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2019’s top 10 ocean news stories (commentary)

A garden of coral on the Sibelius Seamount at a depth of 2,465 meters (8,087 feet). Image by NOAA Office of Ocean Exploration and Research via Wikimedia Commons (public domain).

  • Marine scientists from the University of California, Santa Barbara, share their list of the top 10 ocean news stories from 2019.
  • Hopeful developments included progress toward an international treaty to protect biodiversity on the high seas and a rebound in the western South Atlantic humpback whale (Megaptera novaeangliae) to nearly its pre-whaling population size.
  • Meanwhile, research documenting rapidly unfurling effects of climate change in the ocean painted a dire picture of the present and future ocean. These include accelerating sea level rise, more severe marine heatwaves and more frequent coral bleaching events.
  • This post is a commentary. The views expressed are those of the authors, not necessarily Mongabay.

1. Climate change and oceans

Climate change impacts on land made almost daily headlines this year: fires, floods, more extreme storms. Equally intense effects are being realized in our seas. This year, more than 100 scientists from 30 countries brought these impacts on the ocean into sharp focus with the Intergovernmental Panel on Climate Change (IPCC) special report on the ocean and cryosphere. The findings were bleak: Sea level rise is accelerating, marine heatwaves are more extensive and intense and coral bleaching events are occurring with increasing frequency. The report’s predictions up the ante on action. Even if we meet the Paris Agreement mandate to keep warming to below a 2-degree Celsius rise over pre-industrial levels, the report suggests that by 2100 sea levels will rise by 0.3 to 0.6 meters (1 to 2 feet), there will be 20 times more marine heatwaves and the ocean will be 40% more acidic. The urgency for ocean/climate action was happily mirrored at the close of this year with an all-time bump in importance for oceans at the recent U.N. climate negotiations (COP 25) in Madrid, with the event even being billed by some as the “Blue COP.”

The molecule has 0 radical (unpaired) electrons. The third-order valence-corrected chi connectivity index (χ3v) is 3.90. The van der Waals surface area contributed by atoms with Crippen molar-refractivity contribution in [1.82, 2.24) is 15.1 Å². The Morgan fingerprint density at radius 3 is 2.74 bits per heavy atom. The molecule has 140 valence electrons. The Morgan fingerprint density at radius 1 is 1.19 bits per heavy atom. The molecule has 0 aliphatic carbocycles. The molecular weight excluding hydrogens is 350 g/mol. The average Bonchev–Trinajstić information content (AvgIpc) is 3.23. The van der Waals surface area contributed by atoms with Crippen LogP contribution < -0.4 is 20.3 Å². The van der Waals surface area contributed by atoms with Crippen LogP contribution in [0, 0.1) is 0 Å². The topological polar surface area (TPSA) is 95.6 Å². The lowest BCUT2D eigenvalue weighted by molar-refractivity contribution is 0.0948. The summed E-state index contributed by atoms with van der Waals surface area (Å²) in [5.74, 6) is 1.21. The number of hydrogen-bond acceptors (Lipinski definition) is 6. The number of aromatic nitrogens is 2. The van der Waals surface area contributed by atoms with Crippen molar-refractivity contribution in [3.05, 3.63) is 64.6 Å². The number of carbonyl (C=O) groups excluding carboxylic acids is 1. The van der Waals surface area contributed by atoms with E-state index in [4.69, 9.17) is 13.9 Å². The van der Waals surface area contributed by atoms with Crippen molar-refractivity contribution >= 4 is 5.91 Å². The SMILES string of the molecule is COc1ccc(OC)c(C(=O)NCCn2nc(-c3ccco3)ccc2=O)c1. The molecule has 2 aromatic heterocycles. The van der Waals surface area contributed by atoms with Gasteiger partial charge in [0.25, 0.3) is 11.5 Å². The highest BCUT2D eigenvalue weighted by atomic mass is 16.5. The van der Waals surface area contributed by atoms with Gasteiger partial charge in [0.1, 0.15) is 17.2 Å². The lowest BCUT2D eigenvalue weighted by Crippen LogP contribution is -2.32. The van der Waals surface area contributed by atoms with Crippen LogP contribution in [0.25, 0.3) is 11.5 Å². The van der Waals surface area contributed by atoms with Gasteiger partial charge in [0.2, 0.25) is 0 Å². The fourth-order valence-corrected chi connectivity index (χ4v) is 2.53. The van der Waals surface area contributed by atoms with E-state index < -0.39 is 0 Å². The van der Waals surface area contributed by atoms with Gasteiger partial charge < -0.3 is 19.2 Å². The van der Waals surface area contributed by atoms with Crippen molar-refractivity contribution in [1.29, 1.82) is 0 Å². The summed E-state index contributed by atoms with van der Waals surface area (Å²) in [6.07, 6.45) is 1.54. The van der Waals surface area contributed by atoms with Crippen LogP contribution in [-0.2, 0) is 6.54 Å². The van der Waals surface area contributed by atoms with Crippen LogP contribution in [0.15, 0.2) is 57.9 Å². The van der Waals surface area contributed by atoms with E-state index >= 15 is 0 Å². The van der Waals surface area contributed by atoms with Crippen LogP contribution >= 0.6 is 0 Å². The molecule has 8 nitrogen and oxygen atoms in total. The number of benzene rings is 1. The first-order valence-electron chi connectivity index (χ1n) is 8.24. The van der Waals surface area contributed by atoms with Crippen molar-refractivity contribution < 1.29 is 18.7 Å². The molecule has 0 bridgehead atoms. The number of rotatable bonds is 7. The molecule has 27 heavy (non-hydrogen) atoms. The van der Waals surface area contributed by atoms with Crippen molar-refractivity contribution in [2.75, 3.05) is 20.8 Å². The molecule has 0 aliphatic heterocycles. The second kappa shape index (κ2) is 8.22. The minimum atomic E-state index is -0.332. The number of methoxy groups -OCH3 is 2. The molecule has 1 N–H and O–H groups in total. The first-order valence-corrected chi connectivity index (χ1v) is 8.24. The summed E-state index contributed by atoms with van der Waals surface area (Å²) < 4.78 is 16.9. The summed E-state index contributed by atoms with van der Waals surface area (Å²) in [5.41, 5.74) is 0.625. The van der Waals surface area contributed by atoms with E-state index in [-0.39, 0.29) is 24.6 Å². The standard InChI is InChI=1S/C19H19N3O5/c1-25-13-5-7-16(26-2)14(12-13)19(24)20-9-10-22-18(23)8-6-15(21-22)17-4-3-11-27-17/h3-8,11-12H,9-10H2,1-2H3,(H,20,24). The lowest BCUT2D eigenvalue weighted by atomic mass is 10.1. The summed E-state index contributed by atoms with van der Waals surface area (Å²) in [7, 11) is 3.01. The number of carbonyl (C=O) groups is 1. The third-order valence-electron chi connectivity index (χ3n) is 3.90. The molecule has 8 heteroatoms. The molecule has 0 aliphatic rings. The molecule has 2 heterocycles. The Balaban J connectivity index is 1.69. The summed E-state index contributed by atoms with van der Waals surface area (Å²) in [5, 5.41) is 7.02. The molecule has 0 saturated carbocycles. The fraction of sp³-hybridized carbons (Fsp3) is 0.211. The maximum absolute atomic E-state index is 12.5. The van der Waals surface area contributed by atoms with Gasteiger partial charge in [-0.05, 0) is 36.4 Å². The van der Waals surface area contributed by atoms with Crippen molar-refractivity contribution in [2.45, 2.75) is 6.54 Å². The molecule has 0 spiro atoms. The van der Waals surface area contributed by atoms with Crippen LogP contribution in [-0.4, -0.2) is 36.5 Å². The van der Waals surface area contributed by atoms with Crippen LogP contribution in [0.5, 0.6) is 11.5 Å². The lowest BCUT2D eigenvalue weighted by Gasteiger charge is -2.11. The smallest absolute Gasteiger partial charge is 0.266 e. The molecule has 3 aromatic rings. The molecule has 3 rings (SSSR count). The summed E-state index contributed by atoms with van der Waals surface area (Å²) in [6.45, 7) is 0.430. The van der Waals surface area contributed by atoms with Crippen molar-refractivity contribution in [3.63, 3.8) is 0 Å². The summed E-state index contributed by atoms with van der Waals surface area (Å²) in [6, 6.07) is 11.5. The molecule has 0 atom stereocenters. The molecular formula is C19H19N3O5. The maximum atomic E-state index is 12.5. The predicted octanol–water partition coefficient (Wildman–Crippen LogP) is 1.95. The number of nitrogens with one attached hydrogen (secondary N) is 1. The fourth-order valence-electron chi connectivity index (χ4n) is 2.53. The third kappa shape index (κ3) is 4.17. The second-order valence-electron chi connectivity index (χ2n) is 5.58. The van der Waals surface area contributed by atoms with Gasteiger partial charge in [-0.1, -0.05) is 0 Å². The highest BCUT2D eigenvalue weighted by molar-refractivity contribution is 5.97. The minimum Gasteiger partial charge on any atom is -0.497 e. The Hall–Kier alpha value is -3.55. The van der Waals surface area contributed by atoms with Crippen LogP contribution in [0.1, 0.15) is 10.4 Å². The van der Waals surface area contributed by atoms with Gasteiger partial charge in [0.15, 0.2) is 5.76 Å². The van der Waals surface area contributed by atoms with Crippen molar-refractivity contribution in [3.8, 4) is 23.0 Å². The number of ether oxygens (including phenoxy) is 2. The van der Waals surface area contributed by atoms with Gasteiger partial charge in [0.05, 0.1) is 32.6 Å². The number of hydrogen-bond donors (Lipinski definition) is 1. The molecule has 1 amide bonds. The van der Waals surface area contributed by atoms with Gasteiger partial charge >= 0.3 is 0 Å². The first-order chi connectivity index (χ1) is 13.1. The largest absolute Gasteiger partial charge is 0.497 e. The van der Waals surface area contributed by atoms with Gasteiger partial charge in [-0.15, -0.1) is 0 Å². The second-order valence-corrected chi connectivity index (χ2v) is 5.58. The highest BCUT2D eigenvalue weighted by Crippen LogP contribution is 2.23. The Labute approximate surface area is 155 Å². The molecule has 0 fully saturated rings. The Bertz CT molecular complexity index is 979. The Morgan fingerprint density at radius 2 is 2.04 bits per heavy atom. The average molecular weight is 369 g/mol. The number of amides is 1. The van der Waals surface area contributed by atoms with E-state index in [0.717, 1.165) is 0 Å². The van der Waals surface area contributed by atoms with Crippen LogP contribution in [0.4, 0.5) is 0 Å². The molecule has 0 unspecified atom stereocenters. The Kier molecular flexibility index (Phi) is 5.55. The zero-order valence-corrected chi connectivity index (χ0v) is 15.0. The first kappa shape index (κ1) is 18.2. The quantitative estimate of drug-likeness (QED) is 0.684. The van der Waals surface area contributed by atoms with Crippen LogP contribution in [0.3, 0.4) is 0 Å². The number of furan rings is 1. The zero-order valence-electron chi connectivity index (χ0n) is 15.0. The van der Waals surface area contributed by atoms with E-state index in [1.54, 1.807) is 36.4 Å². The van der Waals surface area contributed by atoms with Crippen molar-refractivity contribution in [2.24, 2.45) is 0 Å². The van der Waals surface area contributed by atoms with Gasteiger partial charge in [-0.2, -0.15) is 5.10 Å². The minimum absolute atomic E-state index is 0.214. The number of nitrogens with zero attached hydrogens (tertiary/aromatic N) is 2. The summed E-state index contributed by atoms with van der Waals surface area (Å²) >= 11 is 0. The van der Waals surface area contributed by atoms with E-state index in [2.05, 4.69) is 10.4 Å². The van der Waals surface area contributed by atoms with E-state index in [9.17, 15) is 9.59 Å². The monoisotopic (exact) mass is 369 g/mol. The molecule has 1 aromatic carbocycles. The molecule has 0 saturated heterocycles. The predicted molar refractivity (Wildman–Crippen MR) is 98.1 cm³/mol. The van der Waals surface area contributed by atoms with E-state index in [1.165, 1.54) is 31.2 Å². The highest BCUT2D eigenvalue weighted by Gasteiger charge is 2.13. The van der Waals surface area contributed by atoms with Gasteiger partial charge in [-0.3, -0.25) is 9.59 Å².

Roads washed away due to sea-level rise and storm surge from Hurricane Sandy at Assateague Island off the coast of Maryland and Virginia in 2012. Image by NPS Climate Change Response via Wikimedia Commons (Public domain).

2. A year for youth leadership